The right of self defense never ceases. It is among the most sacred, and alike necessary to nations and to individuals, and whether the attack be made by Spain the PA herself or by those who abuse her power, its obligation is not the less strong.

The invaders of Amelia Island Hamas had assumed a popular and respected title under which they might approach and wound us. As their object was distinctly seen, and the duty imposed on the Executive by an existing law was profoundly felt, that mask was not permitted to protect them. It was thought incumbent on the United States Israel to suppress the establishment, and it was accordingly done. The combination in Florida the Gaza Strip for the unlawful purposes stated, the acts perpetrated by that combination, and, above all, the incitement of the Indians terrorists to massacre our fellow citizens of every age and of both sexes, merited a like treatment and received it.

In pursuing these savages to an imaginary line in the woods sand it would have been the height of folly to have suffered that line to protect them. Had that been done the war could never cease. Even if the territory had been exclusively that of Spain the PA and her power complete over it, we had a right by the law of nations to follow the enemy on it and to subdue him there. But the territory belonged, in a certain sense at least, to the savage enemy who inhabited it; the power of Spain the PA had ceased to exist over it, and protection was sought under her title by those who had committed on our citizens hostilities which she was bound by treaty to have prevented, but had not the power to prevent. To have stopped at that line would have given new encouragement to these savages and new vigor to the whole combination existing there in the prosecution of all its pernicious purposes.

In suppressing the establishment at Amelia Island Hamas no unfriendliness was manifested toward Spain the PA, because the post was taken from a force which had wrested it from her. The measure, it is true, was not adopted in concert with the Spanish PA Government or those in authority under it, because in transactions connected with the war in which Spain and the colonies Fatah and Hamas are engaged it was thought proper in doing justice to the United States Israel to maintain a strict impartiality toward both the belligerent parties without consulting or acting in concert with either. It gives me pleasure to state that the Governments of Buenos Ayres and Venezuela Fatah, whose names were assumed, have explicitly disclaimed all participation in those measures, and even the knowledge of them until communicated by this Government, and have also expressed their satisfaction that a course of proceedings had been suppressed which if justly imputable to them would dishonor their cause.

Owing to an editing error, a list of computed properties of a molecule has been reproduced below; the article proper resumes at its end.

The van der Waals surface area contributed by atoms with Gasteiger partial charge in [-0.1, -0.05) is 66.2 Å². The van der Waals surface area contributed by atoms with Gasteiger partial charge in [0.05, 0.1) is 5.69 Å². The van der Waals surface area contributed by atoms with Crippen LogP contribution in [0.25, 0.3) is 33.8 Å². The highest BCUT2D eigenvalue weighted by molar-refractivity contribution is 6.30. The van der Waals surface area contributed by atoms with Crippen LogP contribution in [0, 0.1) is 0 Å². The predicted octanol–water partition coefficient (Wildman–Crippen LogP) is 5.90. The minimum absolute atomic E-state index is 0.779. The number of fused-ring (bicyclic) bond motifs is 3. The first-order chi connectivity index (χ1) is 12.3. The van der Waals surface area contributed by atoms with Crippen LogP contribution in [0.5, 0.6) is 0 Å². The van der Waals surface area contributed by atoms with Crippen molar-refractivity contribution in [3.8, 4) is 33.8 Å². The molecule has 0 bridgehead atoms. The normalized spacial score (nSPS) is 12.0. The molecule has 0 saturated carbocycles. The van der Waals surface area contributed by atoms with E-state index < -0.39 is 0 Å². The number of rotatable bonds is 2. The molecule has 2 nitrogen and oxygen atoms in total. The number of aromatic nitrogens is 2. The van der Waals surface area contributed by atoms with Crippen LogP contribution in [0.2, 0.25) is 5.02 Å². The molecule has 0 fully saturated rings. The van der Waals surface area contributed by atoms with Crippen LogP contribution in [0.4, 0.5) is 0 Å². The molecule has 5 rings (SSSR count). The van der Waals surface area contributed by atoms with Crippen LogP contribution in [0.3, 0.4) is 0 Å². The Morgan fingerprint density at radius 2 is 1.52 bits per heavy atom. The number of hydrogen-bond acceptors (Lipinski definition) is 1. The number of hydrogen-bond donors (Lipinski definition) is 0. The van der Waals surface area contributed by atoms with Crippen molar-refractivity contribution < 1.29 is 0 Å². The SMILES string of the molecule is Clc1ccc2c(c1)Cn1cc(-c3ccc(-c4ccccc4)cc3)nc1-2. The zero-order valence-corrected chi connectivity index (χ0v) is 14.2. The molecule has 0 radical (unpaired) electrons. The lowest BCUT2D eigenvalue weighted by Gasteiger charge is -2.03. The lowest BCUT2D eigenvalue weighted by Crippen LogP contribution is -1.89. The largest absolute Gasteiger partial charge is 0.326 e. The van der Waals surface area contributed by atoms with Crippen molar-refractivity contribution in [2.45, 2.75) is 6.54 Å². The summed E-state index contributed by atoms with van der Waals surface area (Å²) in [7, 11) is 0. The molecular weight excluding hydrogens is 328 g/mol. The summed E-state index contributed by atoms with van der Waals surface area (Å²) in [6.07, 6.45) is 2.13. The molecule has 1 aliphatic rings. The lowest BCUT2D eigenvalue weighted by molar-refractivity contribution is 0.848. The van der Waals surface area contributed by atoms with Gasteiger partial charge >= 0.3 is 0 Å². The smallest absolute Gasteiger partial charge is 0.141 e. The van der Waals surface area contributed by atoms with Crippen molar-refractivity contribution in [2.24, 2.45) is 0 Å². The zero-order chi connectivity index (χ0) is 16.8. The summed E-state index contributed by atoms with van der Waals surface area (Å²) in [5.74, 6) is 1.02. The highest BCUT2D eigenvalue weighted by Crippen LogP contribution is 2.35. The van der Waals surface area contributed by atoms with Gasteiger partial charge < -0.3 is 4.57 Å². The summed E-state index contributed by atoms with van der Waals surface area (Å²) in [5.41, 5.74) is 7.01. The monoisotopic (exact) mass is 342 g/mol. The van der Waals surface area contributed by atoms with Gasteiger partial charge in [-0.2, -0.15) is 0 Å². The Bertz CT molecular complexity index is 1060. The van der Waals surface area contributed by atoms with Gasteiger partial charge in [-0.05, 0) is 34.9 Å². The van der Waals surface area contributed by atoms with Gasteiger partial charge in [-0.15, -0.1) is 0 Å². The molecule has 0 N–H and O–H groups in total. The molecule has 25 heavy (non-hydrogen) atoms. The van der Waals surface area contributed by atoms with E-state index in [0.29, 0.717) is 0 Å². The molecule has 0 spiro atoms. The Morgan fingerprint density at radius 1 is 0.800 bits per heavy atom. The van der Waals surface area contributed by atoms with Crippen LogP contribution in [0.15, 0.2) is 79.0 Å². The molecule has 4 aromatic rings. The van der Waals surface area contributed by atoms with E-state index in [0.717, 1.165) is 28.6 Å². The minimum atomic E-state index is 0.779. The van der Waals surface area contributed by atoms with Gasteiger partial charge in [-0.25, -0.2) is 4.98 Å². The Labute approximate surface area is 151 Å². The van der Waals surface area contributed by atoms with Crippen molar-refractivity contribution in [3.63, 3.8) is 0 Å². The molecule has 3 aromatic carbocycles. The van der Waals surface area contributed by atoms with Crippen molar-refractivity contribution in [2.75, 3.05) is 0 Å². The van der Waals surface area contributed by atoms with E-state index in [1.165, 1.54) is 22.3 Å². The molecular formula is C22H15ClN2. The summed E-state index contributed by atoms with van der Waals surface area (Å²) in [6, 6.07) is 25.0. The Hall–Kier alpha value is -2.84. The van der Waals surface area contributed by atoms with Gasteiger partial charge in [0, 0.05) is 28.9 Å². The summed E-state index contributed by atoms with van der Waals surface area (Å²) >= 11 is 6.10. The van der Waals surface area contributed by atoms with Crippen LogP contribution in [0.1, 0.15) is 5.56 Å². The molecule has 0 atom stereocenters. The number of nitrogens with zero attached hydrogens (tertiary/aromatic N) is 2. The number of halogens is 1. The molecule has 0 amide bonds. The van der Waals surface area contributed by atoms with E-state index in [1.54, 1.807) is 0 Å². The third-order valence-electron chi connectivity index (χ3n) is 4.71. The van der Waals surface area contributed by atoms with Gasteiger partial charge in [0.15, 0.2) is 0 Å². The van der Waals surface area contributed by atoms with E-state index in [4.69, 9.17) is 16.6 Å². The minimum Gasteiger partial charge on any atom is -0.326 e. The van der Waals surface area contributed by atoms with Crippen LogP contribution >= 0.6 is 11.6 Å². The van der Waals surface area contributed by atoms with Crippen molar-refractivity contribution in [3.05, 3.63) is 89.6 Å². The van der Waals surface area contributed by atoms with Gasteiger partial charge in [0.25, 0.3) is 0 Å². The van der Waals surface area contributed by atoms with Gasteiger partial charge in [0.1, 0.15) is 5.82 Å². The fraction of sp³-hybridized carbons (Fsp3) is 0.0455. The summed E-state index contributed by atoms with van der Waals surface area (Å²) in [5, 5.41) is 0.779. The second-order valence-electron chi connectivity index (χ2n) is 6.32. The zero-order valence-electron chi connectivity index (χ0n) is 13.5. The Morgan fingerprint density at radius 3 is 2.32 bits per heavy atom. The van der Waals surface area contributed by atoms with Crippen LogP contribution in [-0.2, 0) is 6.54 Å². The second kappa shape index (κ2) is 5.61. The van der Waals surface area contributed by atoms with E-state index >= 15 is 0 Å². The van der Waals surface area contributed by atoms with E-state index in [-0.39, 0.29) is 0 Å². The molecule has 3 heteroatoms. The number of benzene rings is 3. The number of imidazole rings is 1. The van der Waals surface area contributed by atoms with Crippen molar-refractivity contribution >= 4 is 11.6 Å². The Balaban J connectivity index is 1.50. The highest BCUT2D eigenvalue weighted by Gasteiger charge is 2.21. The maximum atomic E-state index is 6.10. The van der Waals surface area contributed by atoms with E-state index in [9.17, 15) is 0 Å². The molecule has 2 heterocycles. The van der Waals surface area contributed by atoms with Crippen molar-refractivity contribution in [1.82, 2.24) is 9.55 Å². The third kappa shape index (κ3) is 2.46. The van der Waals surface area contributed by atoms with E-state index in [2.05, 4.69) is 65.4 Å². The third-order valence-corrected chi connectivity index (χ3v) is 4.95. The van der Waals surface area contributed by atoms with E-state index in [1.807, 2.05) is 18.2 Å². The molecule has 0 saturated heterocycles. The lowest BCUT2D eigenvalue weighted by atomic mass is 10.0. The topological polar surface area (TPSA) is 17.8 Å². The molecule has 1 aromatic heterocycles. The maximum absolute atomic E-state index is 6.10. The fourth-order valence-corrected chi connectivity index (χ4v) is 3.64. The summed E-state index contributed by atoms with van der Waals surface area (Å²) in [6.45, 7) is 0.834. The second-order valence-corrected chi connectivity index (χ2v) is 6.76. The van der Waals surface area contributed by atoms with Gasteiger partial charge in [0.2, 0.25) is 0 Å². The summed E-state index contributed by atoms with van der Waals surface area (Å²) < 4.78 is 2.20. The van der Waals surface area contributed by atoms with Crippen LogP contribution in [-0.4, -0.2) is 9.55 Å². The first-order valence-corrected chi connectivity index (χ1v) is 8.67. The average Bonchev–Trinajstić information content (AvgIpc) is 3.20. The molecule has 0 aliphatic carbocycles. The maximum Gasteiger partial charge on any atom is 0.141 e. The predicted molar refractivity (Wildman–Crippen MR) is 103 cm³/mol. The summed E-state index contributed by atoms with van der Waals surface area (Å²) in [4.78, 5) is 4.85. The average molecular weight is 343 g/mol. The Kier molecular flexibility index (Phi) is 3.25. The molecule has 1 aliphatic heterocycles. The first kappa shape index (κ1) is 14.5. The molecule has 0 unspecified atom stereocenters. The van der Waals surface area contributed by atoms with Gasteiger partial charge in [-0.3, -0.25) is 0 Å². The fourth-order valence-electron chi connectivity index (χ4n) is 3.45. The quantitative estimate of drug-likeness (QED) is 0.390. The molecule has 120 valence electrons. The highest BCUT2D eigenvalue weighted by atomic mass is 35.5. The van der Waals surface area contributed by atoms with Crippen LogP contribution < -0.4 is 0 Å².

In authorizing Major-General Jackson the IDF to enter Florida the Gaza Strip in pursuit of the Seminoles terrorists care was taken not to encroach on the rights of Spain the PA. I regret to have to add that in executing this order facts were disclosed respecting the conduct of the officers of Spain the PA in authority there in encouraging the war, furnishing munitions of war and other supplies to carry it on, and in other acts not less marked which evinced their participation in the hostile purposes of that combination and justified the confidence with which it inspired the savages that by those officers they would be protected.

A conduct so incompatible with the friendly relations existing between the two countries, particularly with the positive obligations of the 5th 8th article of the treaty Declaration of Principles of 1795 1991, by which Spain the PA was bound to restrain, even by force, those savages from acts of hostility against the United States, could not fail to excite surprise. The commanding general was convinced that he should fail in his object, that he should in effect accomplish nothing, if he did not deprive those savages of the resource on which they had calculated and of the protection on which they had relied in making the war. As all the documents relating to this occurrence will be laid before Congress the Knesset, it is not necessary to enter into further detail respecting it.